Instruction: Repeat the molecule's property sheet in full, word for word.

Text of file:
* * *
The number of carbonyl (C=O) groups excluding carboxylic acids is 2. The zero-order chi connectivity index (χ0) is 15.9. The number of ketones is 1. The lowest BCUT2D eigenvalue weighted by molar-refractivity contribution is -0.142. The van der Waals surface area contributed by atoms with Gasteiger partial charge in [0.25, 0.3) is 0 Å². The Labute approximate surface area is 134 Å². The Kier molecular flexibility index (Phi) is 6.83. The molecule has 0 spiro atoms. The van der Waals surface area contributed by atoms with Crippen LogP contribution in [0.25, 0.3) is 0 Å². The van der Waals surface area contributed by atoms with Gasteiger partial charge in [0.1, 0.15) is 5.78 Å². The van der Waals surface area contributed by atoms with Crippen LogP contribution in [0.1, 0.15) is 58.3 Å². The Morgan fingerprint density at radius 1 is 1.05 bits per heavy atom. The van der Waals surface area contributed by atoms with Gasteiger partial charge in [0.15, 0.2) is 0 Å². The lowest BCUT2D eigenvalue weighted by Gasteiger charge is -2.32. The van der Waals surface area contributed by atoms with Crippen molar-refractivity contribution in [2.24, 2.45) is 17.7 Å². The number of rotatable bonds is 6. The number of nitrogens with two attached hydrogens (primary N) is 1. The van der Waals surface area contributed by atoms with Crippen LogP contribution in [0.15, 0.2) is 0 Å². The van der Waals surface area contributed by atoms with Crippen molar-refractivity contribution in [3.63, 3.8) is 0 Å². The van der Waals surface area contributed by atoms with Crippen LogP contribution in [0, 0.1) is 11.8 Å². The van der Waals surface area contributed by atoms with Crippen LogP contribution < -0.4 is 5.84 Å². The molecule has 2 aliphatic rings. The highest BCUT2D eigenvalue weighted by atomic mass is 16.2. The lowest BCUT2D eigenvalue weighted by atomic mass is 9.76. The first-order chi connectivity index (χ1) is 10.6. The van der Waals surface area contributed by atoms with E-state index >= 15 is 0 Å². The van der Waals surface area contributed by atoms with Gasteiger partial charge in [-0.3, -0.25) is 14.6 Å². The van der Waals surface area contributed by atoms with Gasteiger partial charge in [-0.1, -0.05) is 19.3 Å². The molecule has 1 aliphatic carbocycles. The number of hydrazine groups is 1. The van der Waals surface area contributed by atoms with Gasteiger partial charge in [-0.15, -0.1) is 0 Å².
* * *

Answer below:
The number of carbonyl (C=O) groups excluding carboxylic acids is 2. The zero-order chi connectivity index (χ0) is 15.9. The number of ketones is 1. The lowest BCUT2D eigenvalue weighted by molar-refractivity contribution is -0.142. The van der Waals surface area contributed by atoms with Gasteiger partial charge in [0.25, 0.3) is 0 Å². The Labute approximate surface area is 134 Å². The Kier molecular flexibility index (Phi) is 6.83. The molecule has 0 spiro atoms. The van der Waals surface area contributed by atoms with Crippen LogP contribution in [0.25, 0.3) is 0 Å². The van der Waals surface area contributed by atoms with Gasteiger partial charge in [0.1, 0.15) is 5.78 Å². The van der Waals surface area contributed by atoms with Crippen LogP contribution in [0.1, 0.15) is 58.3 Å². The Morgan fingerprint density at radius 1 is 1.05 bits per heavy atom. The van der Waals surface area contributed by atoms with Gasteiger partial charge in [0.15, 0.2) is 0 Å². The lowest BCUT2D eigenvalue weighted by Gasteiger charge is -2.32. The van der Waals surface area contributed by atoms with Crippen molar-refractivity contribution in [2.24, 2.45) is 17.7 Å². The number of rotatable bonds is 6. The number of nitrogens with two attached hydrogens (primary N) is 1. The van der Waals surface area contributed by atoms with Crippen LogP contribution in [0.15, 0.2) is 0 Å². The van der Waals surface area contributed by atoms with Crippen molar-refractivity contribution in [3.63, 3.8) is 0 Å². The van der Waals surface area contributed by atoms with Crippen LogP contribution in [0, 0.1) is 11.8 Å². The van der Waals surface area contributed by atoms with Crippen LogP contribution < -0.4 is 5.84 Å². The molecule has 2 aliphatic rings. The highest BCUT2D eigenvalue weighted by atomic mass is 16.2. The lowest BCUT2D eigenvalue weighted by atomic mass is 9.76. The first-order chi connectivity index (χ1) is 10.6. The van der Waals surface area contributed by atoms with E-state index >= 15 is 0 Å². The van der Waals surface area contributed by atoms with Gasteiger partial charge in [-0.3, -0.25) is 14.6 Å². The van der Waals surface area contributed by atoms with Gasteiger partial charge in [-0.1, -0.05) is 19.3 Å². The molecule has 1 aliphatic carbocycles. The number of hydrazine groups is 1. The van der Waals surface area contributed by atoms with Gasteiger partial charge in [-0.15, -0.1) is 0 Å².